Friends, let me interrupt my previously scheduled column topic to talk for a minute about cussing. As you probably know, the governor was supposedly heard on camera during a COVID briefing using the “F-word.” Now I’m not going to debate whether he actually said it (he didn’t), or if he did say it, whether it was warranted (if you’ve seen the traffic in town recently, you’d agree it probably was). But the whole bru-haha around it got me thinking about cussing and how it really is one of those things you either don’t care about or it just devastates you, and there’s really no in between.
Having grown up in a house where the cussing was consistent (and frequent, depending on how Marshall was doing in football that year), I fall firmly into the former category, and if you grew up with a dad that cussed, you can’t help but be pretty jaded about cussing. I mean, my dad cussed inanimate objects till a fly wouldn’t land on them: shirts that stayed wrinkled, lawn mowers that wouldn’t start, fishing lines that wouldn’t untangle. None of them escaped his choiciest combo of four-letter words. Frankly, hearing the governor possibly, maybe, drop a cuss word was almost nostalgic for me, a throwback to all those words I could hear, but was told to never, ever repeat.
Because the funniest part of living with dads that cussed was how shocked they were when their children would cuss. The horror that would cross their faces when you would accidentally slip a cuss word into conversation, and then those dads would have the nerve to ask “Who taught you to say words like that?!?” You, man! You said them all the time! You just finished dropping four-letter bombs on the remote because the batteries ran out, but sure, the six weeks I’ve spent with my new heathen friends from Pittsburgh have been my ruin.
And to be fair to me, I never stood a chance when it came to being desensitized to cussing. My uncles are all union pipefitters, and they can’t tell a story that doesn’t include a four-letter word in the punch line. But really, isn’t that what uncles are for, starting the cuss-word indoctrination process? Your parents really do try their best to keep your childlike innocence when it comes to words as intact as possible: making sure your movies are G-rated, watching what they play on the radio when little ears are in the car, and trying desperately not to holler out an F-word of their own when they’re putting together your Hot Wheels racing track and those blankety-blank-blank tracks won’t fit together. And then your uncles come rolling into the house, and next thing you know, you’re in time out because you made the mistake of repeating what Uncle Terry said word for word, and Uncle Terry is now laughing his butt off at you. Only now, thanks to him, you don’t call it “butt.”
If you think about it, being able to cuss around your parents without your mom whacking you upside the head or giving you the scariest of side-eyes is the absolute sign that you have crossed over into adulthood. Think about it: most of you reading this have finished high school and have advanced training in something, and a job to match. You own a home. You have kids. You make your own doctor’s appointments. But unless you’ve cussed in front of your parents, you have not truly crossed over, because as long as you still live in fear that your sixty-year-old mom is going to cram a bar of Dial soap in your thirty-year-old mouth for letting a cuss word slip, then I’m sorry to tell you: you are adult-like at best.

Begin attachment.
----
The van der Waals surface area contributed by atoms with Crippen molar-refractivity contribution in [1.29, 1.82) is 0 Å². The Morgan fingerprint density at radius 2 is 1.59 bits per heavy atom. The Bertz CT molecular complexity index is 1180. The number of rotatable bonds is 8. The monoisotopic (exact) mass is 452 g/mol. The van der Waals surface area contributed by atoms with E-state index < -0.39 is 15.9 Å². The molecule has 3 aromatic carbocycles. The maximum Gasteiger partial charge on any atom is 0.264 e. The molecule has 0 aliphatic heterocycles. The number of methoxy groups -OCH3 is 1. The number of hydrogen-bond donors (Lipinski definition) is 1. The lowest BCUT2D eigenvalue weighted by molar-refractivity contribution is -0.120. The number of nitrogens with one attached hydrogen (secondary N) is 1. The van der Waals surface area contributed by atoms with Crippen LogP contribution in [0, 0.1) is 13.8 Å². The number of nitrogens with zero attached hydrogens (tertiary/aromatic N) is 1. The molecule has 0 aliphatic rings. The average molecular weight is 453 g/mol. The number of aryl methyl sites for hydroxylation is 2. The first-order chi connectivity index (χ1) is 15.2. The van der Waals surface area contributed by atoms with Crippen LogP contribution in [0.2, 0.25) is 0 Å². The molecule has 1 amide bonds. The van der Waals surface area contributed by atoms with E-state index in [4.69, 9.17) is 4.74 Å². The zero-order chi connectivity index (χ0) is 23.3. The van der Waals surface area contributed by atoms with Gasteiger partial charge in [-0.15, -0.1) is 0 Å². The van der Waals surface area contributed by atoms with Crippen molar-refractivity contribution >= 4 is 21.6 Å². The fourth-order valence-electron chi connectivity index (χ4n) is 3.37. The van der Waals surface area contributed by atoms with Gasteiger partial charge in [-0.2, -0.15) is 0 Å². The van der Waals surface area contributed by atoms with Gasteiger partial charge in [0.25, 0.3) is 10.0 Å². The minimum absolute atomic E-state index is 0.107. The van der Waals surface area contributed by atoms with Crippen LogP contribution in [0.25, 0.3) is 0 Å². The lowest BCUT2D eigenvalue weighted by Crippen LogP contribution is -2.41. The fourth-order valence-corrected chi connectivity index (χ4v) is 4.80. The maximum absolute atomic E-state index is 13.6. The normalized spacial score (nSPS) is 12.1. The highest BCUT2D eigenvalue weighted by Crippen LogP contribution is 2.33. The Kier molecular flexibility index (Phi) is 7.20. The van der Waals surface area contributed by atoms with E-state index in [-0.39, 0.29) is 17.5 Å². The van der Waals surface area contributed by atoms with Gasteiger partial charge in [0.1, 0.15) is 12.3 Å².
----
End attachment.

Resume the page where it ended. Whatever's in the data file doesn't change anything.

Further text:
Some of you will never fully cross over, and that’s okay. You will never have to worry that you’ll perhaps slip up on state-wide television, causing a flurry of hilarious memes and a brand new debate over just how bad the F-word is. You’ll never accidentally offend anyone with your language, and you will endlessly amuse your friends who are jaded by cussing with your innocence. And just like smoking or drinking coffee, if you haven’t started cussing, don’t look upon last week’s gaffe as an opening for you to start. Because if you start, you won’t stop, and then you’ll try it in front of your parents to see if you’re a real adult, and then you’ll be mad at me because you can’t get those Ivory soap shavings out from between your teeth.
So for those of us who crossed over, take this reminder to heart: there is a time and a place for cussing, and that time and place is determined by your parents and the Federal Communications Commission, in that order. Let those words fly in your car, singing along to the few non-parental advisory CDs you have left from your heathen days. Let them fly when you’re hurt (it’s been proven that cussing helps out with managing pain). Let them fly in your momma’s house, but only if she’s given you her silent permission first (and even then, be ready for her to take it back).
But whatever you do: try not to do it on television, even accidentally, even if it happens because of a technical glitch and it’s obvious you didn’t say whatever it is they think you said. Because West Virginians have been at home too long, and everyone has a photoshop program and way too much time on their hands to let it slide. And when it comes to sharing memes, we go from all having terrible internet to having unlimited data real blankety-blank-blank quick.